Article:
Emily was asked to dance, and Tavington could continue his conversation with his friend. "Well, they're the first arrivals, but Gretchen has a group of five that will be arriving a few days. Once the rest of the Roman contingent arrives, our medical school will have its first class. Let's hope all goes well."


And so, they soon had another group of old-timers to acclimate to their new surroundings: nine men and three women. Things went well—eventually, but there were difficulties to be overcome. This group was more cohesive—or at least cohesive along gender lines. A few of them had trouble with the food, which was richer than they were accustomed to. Some of them appeared to be having second thoughts. One of the women was suffering from extreme culture shock, and nearly "washed-out" (as Carolyn expressed it) within the first week.

Treated with great kindness and understanding, she managed to adjust, and began to catch up with her fellows. They were given a combination of classroom and clinical training, and at length were on their way to establishing a modus vivendi. Merianis, as a more advanced student, was of great assistance. But it was none of Tavington's affair, really, and he wished the medics all success from a safe distance.

More pressing was planning their voyage to Ireland. Captain Aherne thought they could leave by late March. Many, many Atlanteans were anxious to hear about Kathleen. Speculations abounded as to her health and safety, and her success in dealing with the natives on her own. Markham felt strongly that he should return, and to Tavington's surprise, announced that his wife wanted to go along.

"Well, sir," he expostulated, responding to Tavington's surprise. "Naturally she wants to see her family again. And I think it's for the best. That way her brother doesn't imagine that she's been sold into slavery, or murdered, or—eaten. I don't know. It just seems like a good idea. She can tell them how great it is, and how everyone's been so nice to her. And she wants to show her sister-in-law—the King's wife—her sewing box. I don't think she likes her much. I found out," he confided with a slight blush, "that is was the sister-in-law's idea to marry Ceindrych off to me. They didn't get along, and the woman wanted her out of the house. And there we were, so it could be done with no loss of status, and Ceindrych would be completely out of the picture. Lucky for me, Ceindrych wanted to get away herself. She really likes it here. But she wants to show them her new clothes and her new things, and that she doesn't need them anymore."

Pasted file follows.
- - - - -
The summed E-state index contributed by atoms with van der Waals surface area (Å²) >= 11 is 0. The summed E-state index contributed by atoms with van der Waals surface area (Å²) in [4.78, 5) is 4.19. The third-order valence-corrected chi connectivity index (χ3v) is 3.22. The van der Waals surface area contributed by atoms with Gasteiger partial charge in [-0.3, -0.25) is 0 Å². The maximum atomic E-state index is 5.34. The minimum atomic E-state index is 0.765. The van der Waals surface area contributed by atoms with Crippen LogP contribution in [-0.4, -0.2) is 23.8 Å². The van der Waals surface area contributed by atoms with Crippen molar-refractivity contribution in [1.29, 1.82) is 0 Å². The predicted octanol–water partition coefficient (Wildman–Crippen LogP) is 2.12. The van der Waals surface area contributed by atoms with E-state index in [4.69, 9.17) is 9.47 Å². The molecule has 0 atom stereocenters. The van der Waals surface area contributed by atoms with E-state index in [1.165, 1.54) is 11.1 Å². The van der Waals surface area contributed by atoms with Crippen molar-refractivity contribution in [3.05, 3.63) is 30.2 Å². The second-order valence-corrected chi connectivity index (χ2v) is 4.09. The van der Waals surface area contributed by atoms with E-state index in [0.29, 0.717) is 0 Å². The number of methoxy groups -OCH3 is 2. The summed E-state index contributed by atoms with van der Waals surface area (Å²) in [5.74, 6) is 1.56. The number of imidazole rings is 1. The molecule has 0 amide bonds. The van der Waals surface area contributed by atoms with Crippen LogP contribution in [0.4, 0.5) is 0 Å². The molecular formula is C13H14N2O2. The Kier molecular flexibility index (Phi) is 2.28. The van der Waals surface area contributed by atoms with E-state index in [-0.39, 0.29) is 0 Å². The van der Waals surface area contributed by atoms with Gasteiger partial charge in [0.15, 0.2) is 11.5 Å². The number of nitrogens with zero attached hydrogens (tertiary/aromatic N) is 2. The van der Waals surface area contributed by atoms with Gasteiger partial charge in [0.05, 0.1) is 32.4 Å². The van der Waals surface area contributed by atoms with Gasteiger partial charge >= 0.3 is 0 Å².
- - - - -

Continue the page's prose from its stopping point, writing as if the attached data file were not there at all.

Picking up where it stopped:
"As long as she doesn't start a fight, Lieutenant," Tavington said in some alarm. "The point is to establish peaceful relations with these Hibernians."

"I know that, sir. Ceindrych knows that. She just wants to show off a little."

"And if you see any good prospects for settlers, try to persuade them to push their fortunes here. We've decided to offer small holdings to any immigrants who commit themselves to us for five years of satisfactory work. That might appeal to some."

So the plans were in motion, and by the end of March the Stargazer stood out from the port of New Atlantis and headed north on its week-long voyage to Cork Harbor.

"They don't call it that, of course, Aherne told me, " said Lesley Urquhart at the regular Committee meeting. "Something more like "Coraigh." And there's no town in the harbor. The island is completely bare, and somewhat marshy. But we know it can support good foundations, because the town of Cobh was located on the island in our own time. If Kathleen is all right, and if our agreement still holds, we should be able to put up a decent dock. We'd like some other buildings as well—a warehouse, a shelter, and maybe a market, too. We'll have to see how it goes."

She was preparing for her next voyage to the Mediterranean. It would be another long cruise, hitting both Rome and Alexandria, but also some cities they had not visited on the last trip. Southern Italy, Sicily, and the islands of the Aegean were on the itinerary. They had learned that Rhodes was a very fine trading town. It would be impractical to set up gate sites in every town they wanted to visit, and for purposes of trade, it was just as easy to use the ship and the crew. And less disconcerting for the locals, of course.

Serapion was traveling with her, to make a formal report to his master, the Governor of Egypt, and to enjoy her company on the cruise. Herb Schultz was their man in Alexandria, when he emerged from their embassy there, and the Egyptians could make of it what they would. Likewise, Patrick Ferguson was making himself available on the prearranged dates in Rome. Since he was already thoroughly engaged with that duty, Bordon would command the marines on the Enterprise.

Tavington anticipated no trouble with this cruise. They were regarded with fear and wonder by the Roman world. No one, other than the Emperor and his Caesars, might actually know the truth of what befell Marcus Vinicius and his invasion fleet, but it was known that he had meant to attack Atlantis, and it was known that neither he or his men had been seen or heard of since.

A new governor had been appointed, and the story circulated was that the fleet had been lost in a storm, but the awed gossip had trickled back to the Atlanteans. And eight days later, they had some welcome news.